There have been chain letters since long before email, though I've never even met a person who has actually received one of the snail-mail sort. Today, however, I'd feel safe betting my lunch money that every single person I know who has an email account, has been forwarded one within the last 24 hours. Increasingly, this device is being utilized to inject knowingly false and potentially-damaging information into the national political debate. Propaganda is an important tool for those with fascist interests. Those who aid and abet them simply because the message supports their political biases are carrying someone else's water down a very dark road.
Every week I get forwarded a number of these emails, the vast majority of which purport to prove something dastardly about the President, usually asking why, as a member of the media, I'm assisting in this vast cover up. There's the one about he and his wife having suspiciously “surrendered” their license to practice law under questionable circumstances, a completely fabricated charge. There's the one that claims to have been sent by a Blue Cross agent, warning his clients of Medicare plan increases set to take effect, November 7, but only if the President is reelected – again totally made up.
Another gives a fabricated account of the President explaining on Meet the Press why he doesn't do the pledge of allegiance or wear a lapel pin, which takes a small portion of a satirical column written by a conservative pundit and passes it along as an actual news report – leaving out the part where the writer makes it clear he's being facetious. Then of course there are the litany of birther emails, which claim to offer irrefutable proof that President Obama is some sort of Manchurian candidate planted into the system in order to turn the United States into a socialist country or implement Sharia law or abdicate our sovereignty to some global New World Order, usually involving that bastion of evil, the United Nations.
The prevalence of such fairy tales has spawned an entire industry of debunkers, intelligent and resourceful individuals who look at each myth as a challenge and set about not only disproving it, but documenting where the lie came from, different variations of the lie that have been told, as well as any shred of truth that might have been manipulated to create it. As a result, it takes about 11 seconds to determine whether one is true, assuming the absolute absurdity of what's claimed in the first place, hasn't convinced you that spending those 11 seconds in such a manner would be a waste of time.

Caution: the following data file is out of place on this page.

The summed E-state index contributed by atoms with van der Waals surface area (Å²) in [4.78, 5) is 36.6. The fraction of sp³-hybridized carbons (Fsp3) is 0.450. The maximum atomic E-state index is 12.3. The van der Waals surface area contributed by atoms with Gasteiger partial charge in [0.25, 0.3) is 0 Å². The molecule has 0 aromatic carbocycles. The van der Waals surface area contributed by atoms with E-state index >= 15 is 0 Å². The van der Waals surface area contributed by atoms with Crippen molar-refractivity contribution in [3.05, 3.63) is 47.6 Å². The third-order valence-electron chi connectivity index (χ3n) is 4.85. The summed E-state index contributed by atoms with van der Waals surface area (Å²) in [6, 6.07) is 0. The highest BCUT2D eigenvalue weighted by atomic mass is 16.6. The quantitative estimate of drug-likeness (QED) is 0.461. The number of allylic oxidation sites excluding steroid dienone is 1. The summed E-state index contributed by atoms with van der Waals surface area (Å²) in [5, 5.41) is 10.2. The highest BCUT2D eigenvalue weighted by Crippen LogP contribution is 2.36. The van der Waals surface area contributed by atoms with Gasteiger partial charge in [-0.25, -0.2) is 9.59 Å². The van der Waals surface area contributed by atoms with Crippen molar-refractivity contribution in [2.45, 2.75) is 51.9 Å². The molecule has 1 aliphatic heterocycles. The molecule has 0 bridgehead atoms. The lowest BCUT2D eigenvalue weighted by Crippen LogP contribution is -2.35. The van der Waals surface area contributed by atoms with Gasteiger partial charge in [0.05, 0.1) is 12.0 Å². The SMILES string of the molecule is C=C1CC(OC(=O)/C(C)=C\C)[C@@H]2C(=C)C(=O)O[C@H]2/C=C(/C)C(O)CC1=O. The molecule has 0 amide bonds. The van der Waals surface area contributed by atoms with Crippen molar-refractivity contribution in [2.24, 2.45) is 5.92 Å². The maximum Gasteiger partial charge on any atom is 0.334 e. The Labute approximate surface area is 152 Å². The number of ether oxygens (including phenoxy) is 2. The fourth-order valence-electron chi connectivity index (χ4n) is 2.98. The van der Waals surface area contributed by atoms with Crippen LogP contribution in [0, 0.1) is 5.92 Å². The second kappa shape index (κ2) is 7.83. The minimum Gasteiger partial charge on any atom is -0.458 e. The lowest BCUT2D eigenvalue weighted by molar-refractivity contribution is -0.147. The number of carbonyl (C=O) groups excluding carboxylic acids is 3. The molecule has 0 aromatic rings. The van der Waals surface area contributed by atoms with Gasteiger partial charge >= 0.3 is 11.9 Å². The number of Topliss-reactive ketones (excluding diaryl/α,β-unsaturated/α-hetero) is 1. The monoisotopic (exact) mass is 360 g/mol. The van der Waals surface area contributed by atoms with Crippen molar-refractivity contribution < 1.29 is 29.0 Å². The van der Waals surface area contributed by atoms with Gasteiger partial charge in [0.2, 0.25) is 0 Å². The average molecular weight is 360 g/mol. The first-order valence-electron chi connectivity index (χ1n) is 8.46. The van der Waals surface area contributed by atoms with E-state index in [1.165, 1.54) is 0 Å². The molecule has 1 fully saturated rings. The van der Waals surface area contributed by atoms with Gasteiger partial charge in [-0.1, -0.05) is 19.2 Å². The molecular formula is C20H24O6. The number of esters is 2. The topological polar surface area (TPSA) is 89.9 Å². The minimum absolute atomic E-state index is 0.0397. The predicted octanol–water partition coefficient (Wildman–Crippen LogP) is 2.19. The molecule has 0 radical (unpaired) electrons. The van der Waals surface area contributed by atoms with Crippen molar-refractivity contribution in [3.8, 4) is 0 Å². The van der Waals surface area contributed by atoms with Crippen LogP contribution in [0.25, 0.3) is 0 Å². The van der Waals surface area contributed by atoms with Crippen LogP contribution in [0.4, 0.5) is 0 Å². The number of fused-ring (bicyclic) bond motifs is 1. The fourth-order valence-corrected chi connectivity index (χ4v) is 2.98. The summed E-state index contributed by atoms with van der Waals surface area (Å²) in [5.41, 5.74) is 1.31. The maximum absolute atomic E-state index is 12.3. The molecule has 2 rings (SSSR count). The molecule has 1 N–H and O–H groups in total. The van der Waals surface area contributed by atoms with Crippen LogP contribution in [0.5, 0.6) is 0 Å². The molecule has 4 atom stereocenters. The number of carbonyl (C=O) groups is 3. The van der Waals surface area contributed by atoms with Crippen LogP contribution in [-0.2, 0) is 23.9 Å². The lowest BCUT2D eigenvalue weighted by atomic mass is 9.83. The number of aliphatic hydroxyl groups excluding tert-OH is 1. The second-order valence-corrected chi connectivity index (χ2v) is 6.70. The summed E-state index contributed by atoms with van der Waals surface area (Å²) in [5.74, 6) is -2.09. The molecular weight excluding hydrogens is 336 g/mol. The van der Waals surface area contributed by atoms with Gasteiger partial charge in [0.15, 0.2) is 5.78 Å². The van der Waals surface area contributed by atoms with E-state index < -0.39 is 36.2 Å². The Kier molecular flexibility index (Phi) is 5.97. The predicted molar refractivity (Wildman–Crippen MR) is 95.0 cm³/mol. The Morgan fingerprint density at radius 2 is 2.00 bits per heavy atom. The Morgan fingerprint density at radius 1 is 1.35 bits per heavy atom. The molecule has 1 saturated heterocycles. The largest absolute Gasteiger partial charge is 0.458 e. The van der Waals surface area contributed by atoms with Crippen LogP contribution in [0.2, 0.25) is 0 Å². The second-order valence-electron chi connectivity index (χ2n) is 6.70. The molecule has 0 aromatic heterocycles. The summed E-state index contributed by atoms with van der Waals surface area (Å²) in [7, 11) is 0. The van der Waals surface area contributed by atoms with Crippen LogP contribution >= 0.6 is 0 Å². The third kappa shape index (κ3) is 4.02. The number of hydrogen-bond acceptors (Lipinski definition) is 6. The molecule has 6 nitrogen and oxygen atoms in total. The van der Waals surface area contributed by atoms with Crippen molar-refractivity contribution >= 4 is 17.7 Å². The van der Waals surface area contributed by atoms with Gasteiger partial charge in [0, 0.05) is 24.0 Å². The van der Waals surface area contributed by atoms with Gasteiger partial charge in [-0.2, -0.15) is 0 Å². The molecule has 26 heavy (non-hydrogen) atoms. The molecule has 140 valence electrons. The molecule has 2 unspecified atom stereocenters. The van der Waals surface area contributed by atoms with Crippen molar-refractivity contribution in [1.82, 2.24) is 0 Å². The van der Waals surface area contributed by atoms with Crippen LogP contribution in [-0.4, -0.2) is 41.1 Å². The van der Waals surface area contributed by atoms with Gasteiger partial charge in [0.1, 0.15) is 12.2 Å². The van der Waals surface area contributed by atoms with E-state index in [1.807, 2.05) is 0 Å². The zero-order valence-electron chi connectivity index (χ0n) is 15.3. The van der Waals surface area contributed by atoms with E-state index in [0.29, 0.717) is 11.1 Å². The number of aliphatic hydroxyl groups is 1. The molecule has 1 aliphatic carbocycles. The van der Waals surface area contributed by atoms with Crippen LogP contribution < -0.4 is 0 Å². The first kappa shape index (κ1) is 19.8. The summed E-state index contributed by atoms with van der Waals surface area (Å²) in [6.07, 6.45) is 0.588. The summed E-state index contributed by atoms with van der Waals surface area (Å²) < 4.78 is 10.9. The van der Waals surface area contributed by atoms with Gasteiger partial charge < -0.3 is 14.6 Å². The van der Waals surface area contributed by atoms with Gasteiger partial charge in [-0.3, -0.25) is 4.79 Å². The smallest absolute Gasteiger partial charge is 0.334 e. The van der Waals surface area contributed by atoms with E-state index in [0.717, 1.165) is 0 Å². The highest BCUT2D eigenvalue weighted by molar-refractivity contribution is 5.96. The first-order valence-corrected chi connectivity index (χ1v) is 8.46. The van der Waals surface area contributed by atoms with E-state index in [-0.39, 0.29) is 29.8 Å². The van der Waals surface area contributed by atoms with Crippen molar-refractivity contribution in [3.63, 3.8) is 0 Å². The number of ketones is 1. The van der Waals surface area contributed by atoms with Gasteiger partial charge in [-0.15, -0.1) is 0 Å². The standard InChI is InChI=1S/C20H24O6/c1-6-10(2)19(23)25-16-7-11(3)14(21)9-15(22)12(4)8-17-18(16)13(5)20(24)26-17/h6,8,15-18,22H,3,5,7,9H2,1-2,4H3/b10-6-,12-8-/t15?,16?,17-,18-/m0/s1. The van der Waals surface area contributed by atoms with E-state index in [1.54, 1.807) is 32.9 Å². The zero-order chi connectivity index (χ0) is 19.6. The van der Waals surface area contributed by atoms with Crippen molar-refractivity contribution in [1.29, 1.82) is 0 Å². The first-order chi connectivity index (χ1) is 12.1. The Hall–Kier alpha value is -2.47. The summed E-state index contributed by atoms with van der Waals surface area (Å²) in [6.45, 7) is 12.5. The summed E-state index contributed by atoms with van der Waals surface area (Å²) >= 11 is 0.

Unfortunately, it seems that only those offended actually do take the time to track down the truth, and those who originate such communications aren't targeting them anyway. They're looking for people who are either foolish enough to believe and propagate any statement which affirms their own beliefs no matter the plausibility, or those who believe that as long as the ends justify the means, truth doesn't matter.
Every society is bound to suffer fools, but it's the second group that I find so disconcerting – people who ceaselessly proclaim their patriotism, yet go out of their way to deliberately mislead their fellow countrymen who apparently cannot be trusted to be guided by their own conclusions. This mindset, as well as the dangerous confederacy of a nation's fascists and its rubes were a major component of Germany's transition to Nazi Germany.
Hitting the FWD button on such communications might seem harmless if you believe that you're sharing useful information with everyone you know – especially if you think that it's being deliberately kept from them. However, we should all hold damaging information to a very high threshold of skepticism and consider what exactly we are contributing to if we just hit FWD and send every negative thread along to every like-minded person in our circle. The act, as benign as it may seem, is literally the modern equivalent of signing on as a volunteer propaganda agent, helping to advance fascist ideals, just because the fascists purport to want the same end result that you do.